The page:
The 411 on Medical Device Failure

When you go to a hospital and a doctor prescribes treatment, you trust that your doctor has made the best possible medical decision on your behalf. After all, doctors have to go through rigorous schooling and pass a number of difficult tests. They also have to have on-the-job training for several years, so by the time you see them, they already have solid experience.

Additionally, you trust that the devices, medications, and procedures prescribed to you have undergone careful scientific testing to ensure they work properly. The people who designed them also had intense medical or engineering training, and the people who reviewed and tested them had similar schooling as well. So you don’t expect any medical device that enters your body to endanger it.

Sadly, sometimes medical devices and other treatments can cause more harm than good, leading to permanent injuries and even death. If you think you or a family member has suffered because of medical device failure, browse the information below to see if you have a claim.

Why Device Failure Occurs

Your medical devices may fail because of your doctor’s negligence or the manufacturer’s negligence. Common failure causes include:

Contaminants like bacteria, viruses, toxic chemicals, allergens, bodily fluids, and more could enter the device at any time. They may enter during the manufacturing process, or they may come in contact with the device as your doctor handles it. Your doctor should wear clean gloves and sterilize the device before installing it, but that doesn’t always happen.

Stress Overload
Sometimes a high-pressure impact can break your device, causing it to fail. If you believe the device in question shouldn’t have broken under the circumstances, you can investigate the damage and see if it arose because of poor materials or poor manufacturing, which we’ll discuss below.

Improper Materials
In some cases, manufacturers or designers don’t test the material thoroughly enough, so while it may work well in theory, it doesn’t work well when introduced to the body. The body’s chemical makeup erodes it or rejects it, leading to serious medical complications.
Improper Molding
A few medical devices have components that require molding before installation. If the doctor or manufacturer doesn’t mold the device properly, the imprecise fit could lead to the device’s failure.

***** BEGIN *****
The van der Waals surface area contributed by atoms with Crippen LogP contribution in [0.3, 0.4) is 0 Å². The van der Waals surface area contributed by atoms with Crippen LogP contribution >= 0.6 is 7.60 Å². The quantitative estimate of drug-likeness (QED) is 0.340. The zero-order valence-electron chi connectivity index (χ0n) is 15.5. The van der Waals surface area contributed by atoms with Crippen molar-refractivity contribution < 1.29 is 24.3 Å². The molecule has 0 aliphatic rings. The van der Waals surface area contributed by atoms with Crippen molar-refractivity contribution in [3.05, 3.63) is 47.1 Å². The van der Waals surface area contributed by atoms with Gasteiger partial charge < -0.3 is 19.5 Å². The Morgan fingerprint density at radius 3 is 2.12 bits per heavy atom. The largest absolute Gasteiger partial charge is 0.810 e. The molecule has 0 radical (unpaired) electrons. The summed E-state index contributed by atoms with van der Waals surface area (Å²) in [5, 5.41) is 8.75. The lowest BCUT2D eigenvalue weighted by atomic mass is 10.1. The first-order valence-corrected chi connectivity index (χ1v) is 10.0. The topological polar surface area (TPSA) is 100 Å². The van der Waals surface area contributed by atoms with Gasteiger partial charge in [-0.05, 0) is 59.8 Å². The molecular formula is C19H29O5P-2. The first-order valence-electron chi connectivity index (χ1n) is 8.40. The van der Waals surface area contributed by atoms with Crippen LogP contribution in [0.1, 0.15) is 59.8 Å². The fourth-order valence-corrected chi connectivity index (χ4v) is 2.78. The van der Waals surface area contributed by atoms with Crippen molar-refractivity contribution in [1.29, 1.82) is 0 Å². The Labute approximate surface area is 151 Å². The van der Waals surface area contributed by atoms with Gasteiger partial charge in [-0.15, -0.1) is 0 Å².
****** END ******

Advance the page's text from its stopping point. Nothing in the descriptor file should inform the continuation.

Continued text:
Improper Design or Manufacturing
You may have more trouble proving a manufacturing defect than a molding or material defect. Manufacturing defects occur when the device’s maker fails to weld or attach components properly, when components have microscopic holes or flaws that undermine the device’s usefulness, etc. Your attorney can tell you more about proving a manufacturing defect. What Devices Have Failed in the Past

In the past, consumers have filed claims for these major medical devices:
Defibrillators, or small electronic implants in a patient’s heart that use shocks to keep the pulse even
Joint implants that restore function to different disabled body parts, like hips or shoulders Stents, or tubes that fit into arteries and prevent blockage Contraceptive devices

Keep in mind that many consumers have used these devices without incident, so if you’ve used them as well, you don’t need to panic. However, you should ask your doctor about them to see if you need a checkup. If you catch the faulty device before it fails, you’ll save yourself a lot of pain and stress in the future.

For a list of current device recalls, visit the U.S. Food and Drug Administration’s website
. If you’ve been prescribed a certain device or used it for many years, you can search the database to see if yours should cause you concern.

How You Can Legally Respond

If you or your family members have already suffered from medical device failure, you have the right to compensatory and punitive damages. Compensatory damages reimburse you for all financial, physical, and emotional losses, while punitive damages punish the responsible parties for their negligence. However, before you can sue, you need to determine which party or parties caused the defect.

The fault may lie with the manufacturer, the testing laboratory, the hospital, or the doctor. It may also lie with the device’s marketer or retail supplier. Your attorney can help you investigate what went wrong and who caused the problem. He or she will also let you know if you have a viable case. You know you have a good case if you can prove the following:
You or a family member suffered an injury.
The medical device failed because of contamination, poor manufacturing or molding, or improper marketing. The medical device’s failure caused your injury.

Some medical device failure claims occur as class action lawsuits, which means that you join a group of people who had problems with the same device. You can join this lawsuit if you wish, and you may find it more convenient to do so. However, if you suffered different injuries or if you have special circumstances, you should probably file on your own.

For more advice on pursuing a medical device failure claim, contact a lawyer in your area and schedule a consultation.

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